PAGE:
Today the Bureau of Labor Statistics announced that in 2009 commercial fishing once again had the highest fatality rate per 100,000 full-time equivalent workers. The rate was approximately 60 times the average fatality rate for all workers, and was higher than for loggers, police and sheriff’s patrol officers, as well as aircraft pilots and flight engineers.

Why is it so dangerous? To a certain degree, fishing is inherently dangerous – going out on a boat in the middle of the ocean, hauling heavy swinging pots or nets onto a deck covered in gear while waves crash around you carries a certain amount of risk. But the job can be made more dangerous due to restrictive fishery management policies that try to limit fishermen’s catch by severely limiting fishing seasons and/or days-at-sea. When faced with such restrictions, fishermen attempt to maximize their catch in these short windows of time by going out regardless of weather, working longer shifts and overloading their boats with equipment.

Keith “Buddy” Guindon from Galveston, Texas had one of the scariest moments of his career as a lifelong commercial fisherman when the Gulf’s commercial red snapper fishery used to be limited to short seasons. He and his crew fished so long and hard that one night the lookout on duty fell asleep, leaving the boat to drive itself for 2 to 3 hours through the Gulf’s now infamous oil field. Surprisingly, the boat didn’t wreck — avoiding potentially fatal consequences.

One way safety can be improved is with catch share management. Under catch shares, fishermen are required to stay within a specified cap for the season and in return have flexibility about over when to fish. The result is safer jobs. Five years after catch shares were implemented, ten U.S. and British Columbian commercial fisheries saw an average 2.5 fold increase in safety, as measured by lost vessels, search and rescue missions, injuries, deaths and safety violations.

The number of search and rescue missions for Alaska’s halibut and sablefish fishermen declined after catch shares were implemented from 26 and 33 in 1993 and 1994 respectively (pre-catch shares) to just 5 cases in 2007 and 3 in 2008 (under catch shares).   More than 85 percent Alaska halibut fishermen surveyed found fishing to be safer under catch shares.

Many people think of Alaska crab as “The Deadliest Catch” after watching the popular Discovery Channel series filmed in the Bering Sea. The Alaskan crab fisheries were quite deadly: one vessel and five crewmen were lost on average each year in the 1990s. 
The fishery became safer due to both the implementation of a dockside safety monitoring program, and by switching to catch share management. Ending the “race for fish” reduced the incentive for stacking too much gear on board (destabilizing vessels) and reduced pressure to fish in poor weather conditions. It also improved the economic stability of the industry, eliminating less seaworthy vessels and leading to the development of more professional crews, all of which contributed to improved safety.

An article in Proceedings of the Marine Safety & Security Council, the Coast Guard Journal of Safety at Sea states, “an increased number of fishing days, increased flexibility for masters to choose when to fish, and reduced emphasis on catching power and large pot loads potentially have safety benefits and contribute to eliminating vessel losses.”  Since coming under catch share management five years ago, there has been only one crabber in Alaska who has lost his life while fishing.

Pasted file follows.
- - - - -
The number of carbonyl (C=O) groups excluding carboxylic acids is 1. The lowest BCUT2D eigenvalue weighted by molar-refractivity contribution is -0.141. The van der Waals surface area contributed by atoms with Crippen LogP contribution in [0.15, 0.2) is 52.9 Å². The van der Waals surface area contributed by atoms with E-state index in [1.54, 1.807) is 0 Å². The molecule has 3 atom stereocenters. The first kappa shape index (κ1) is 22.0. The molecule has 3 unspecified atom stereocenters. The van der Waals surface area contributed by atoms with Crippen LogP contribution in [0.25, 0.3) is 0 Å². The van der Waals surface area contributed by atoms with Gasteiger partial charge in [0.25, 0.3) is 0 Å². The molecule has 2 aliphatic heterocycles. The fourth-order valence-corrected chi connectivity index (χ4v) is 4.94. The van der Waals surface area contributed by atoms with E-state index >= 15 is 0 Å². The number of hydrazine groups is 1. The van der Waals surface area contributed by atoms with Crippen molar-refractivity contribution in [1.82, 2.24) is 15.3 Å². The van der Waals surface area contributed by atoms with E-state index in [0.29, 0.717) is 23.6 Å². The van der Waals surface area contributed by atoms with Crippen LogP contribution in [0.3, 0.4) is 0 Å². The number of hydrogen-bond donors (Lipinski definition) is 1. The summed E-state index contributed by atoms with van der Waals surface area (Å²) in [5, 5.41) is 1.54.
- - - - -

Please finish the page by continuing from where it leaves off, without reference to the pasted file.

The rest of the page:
The experience in Alaska illustrates how catch share programs can play an important role in improving safety. Catch shares reduce the pressure to fish in bad weather and dangerous conditions, as well as allow fishermen to work with more rest in between trips. Because catch share programs are more profitable, fishermen can also better afford to maintain their vessels.

Buddy Guindon is glad that the Gulf’s commercial red snapper fishery is now a catch share.

“It is important to note that some fisheries are far more dangerous than others,” said Dave Preble, a retired charter boat and commercial fisherman from Rhode Island, who is currently on the New England Fishery Management Council. “But all fisheries are safer under quota/hard TAC (catch share) management."

Linked Sources

Census of Fatal Occupational Injuries Summary, 2009. http://www.bls.gov/news.release/pdf/cfoi.pdf

National Census of Fatal Occupational Injuries in 2009 – Preliminary Results. Press Release. Bureau of Labor Statistics, U.S. Department of Labor. August 19, 2010. http://www.bls.gov/news.release/pdf/cfoi.pdf

National Census of Fatal Occupational Injuries in 2009 – Preliminary Results. Bureau of Labor Statistics, U.S. Department of Labor. Hours-based fatal injury rates by industry, occupation, and selected demographic characteristics. August 19, 2010. http://www.bls.gov/iif/oshwc/cfoi/cfoi_rates_2009hb.pdf

“Assessing the Potential for LAPPs in US Fisheries,” by Redstone Strategy Group, LLC and Environmental Defense, March 2007. http://www.redstonestrategy.com/reports.php?action=detail&publicationID=12

NOAA Fisheries Service. Catch Share Spotlight No. 1. Alaska IFQ Halibut and Sablefish Program, November 2009. http://www.nmfs.noaa.gov/sfa/domes_fish/catchshare/docs/ak_halibut_sablefish.pdf

“Effects of IFQ Management on Fishing Safety: Survey Responses of Alaska Halibut Fishermen,” University of Alaska Institute of Social and Economic Research, May 1999. http://www.iser.uaa.alaska.edu/Projects/ifqsurv/safety.pdf

“Report to the Governor: Three Years of Safety, Stability and Improved Resource Management,” The Coalition for Safe and Sustainable Crab Fisheries, Alaska, Washington and Oregon, 2008. http://www.wafro.com/imageuploads/file175.pdf
 
Proceedings of the Marine Safety & Security Council, the Coast Guard Journal of Safety at Sea, Spring 2009.